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Open Access Highly Accessed Research article

Depression and body mass index, a u-shaped association

Leonore M de Wit1*, Annemieke van Straten1, Marieke van Herten2, Brenda WJH Penninx3 and Pim Cuijpers1

Author Affiliations

1 Department of Clinical Psychology and EMGO-Institute, VU University Amsterdam, van der Boechorststraat 1, 1081 BT, Amsterdam, The Netherlands

2 Division of Social and Spatial Statistics, Statistics Netherlands, Heerlen, The Netherlands

3 Department of Psychiatry and EMGO-Institute, VU University Medical Centre, Amsterdam, The Netherlands

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BMC Public Health 2009, 9:14  doi:10.1186/1471-2458-9-14

Published: 13 January 2009

Abstract

Background

Results of studies concerning the association between obesity and depression are conflicting. Some find a positive association, some a negative association and some find no association at all. Most studies, however, examine a linear association between Body Mass Index (BMI) and depression. The present study investigates if a nonlinear (U-shaped) trend is preferable over a linear trend to describe the relationship between BMI and depression, which means that both underweight and obesity are associated with depression.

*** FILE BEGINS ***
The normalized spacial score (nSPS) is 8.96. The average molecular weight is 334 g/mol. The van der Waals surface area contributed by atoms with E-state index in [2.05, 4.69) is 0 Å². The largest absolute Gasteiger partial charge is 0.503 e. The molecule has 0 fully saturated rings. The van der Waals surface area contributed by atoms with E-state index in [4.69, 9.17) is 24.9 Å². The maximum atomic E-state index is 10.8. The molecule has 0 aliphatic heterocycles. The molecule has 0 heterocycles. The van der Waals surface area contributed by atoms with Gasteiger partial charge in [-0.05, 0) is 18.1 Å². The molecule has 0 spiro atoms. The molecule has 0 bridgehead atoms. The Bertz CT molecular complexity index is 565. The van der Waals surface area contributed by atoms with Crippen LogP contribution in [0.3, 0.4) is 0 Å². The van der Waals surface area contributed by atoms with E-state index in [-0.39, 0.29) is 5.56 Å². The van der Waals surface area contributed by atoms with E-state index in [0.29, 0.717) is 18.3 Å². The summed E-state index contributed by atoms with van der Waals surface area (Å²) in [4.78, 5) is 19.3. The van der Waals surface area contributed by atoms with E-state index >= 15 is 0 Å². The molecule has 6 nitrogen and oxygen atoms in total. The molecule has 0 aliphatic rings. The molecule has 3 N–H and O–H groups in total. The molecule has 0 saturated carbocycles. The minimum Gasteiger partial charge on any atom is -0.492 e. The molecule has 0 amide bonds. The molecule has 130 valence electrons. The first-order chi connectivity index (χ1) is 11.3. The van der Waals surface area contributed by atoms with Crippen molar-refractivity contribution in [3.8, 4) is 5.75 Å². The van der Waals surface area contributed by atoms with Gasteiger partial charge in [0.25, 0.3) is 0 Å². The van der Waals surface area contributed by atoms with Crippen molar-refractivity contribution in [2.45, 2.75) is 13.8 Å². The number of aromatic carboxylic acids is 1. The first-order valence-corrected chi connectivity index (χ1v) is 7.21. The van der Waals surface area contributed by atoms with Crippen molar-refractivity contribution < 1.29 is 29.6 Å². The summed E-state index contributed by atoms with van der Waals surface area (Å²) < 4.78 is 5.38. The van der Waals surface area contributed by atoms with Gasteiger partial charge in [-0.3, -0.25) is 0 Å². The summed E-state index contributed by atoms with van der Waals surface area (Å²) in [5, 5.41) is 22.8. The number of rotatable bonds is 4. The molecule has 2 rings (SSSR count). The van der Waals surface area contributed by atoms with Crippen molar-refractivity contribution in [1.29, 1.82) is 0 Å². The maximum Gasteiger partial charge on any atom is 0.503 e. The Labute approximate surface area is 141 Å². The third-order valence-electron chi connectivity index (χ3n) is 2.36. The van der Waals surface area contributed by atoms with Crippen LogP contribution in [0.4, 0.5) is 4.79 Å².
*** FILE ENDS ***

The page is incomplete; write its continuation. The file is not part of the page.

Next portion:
Methods

We investigated the existence of such a U-curve in a sample of 43,534 individuals, aged between 18–90 years, who participated in a cross-sectional study (Continuous Survey of Living Conditions) of physical and mental health in the general population of the Netherlands. We calculated linear and nonlinear (quadratic) ANOVA with polynomial contrast and curve fit regression statistics to investigate whether there was a U-shaped trend in the association between BMI and depression.

Results

We find a very significant U-shaped association between BMI categories (underweight, normal, overweight and obesity) and depression (p ≤ 0.001). There is a trend indicating a significant difference in the association between males and females (p = 0.05). We find a very significant U-shaped (quadratic) association between BMI (BMI2) and depression (p ≤ 0.001), continuous BMI is not linearly associated with depression (p = 0.514).

Conclusion

The results of this study give evidence for a significant U-shaped trend in the association between BMI and depression.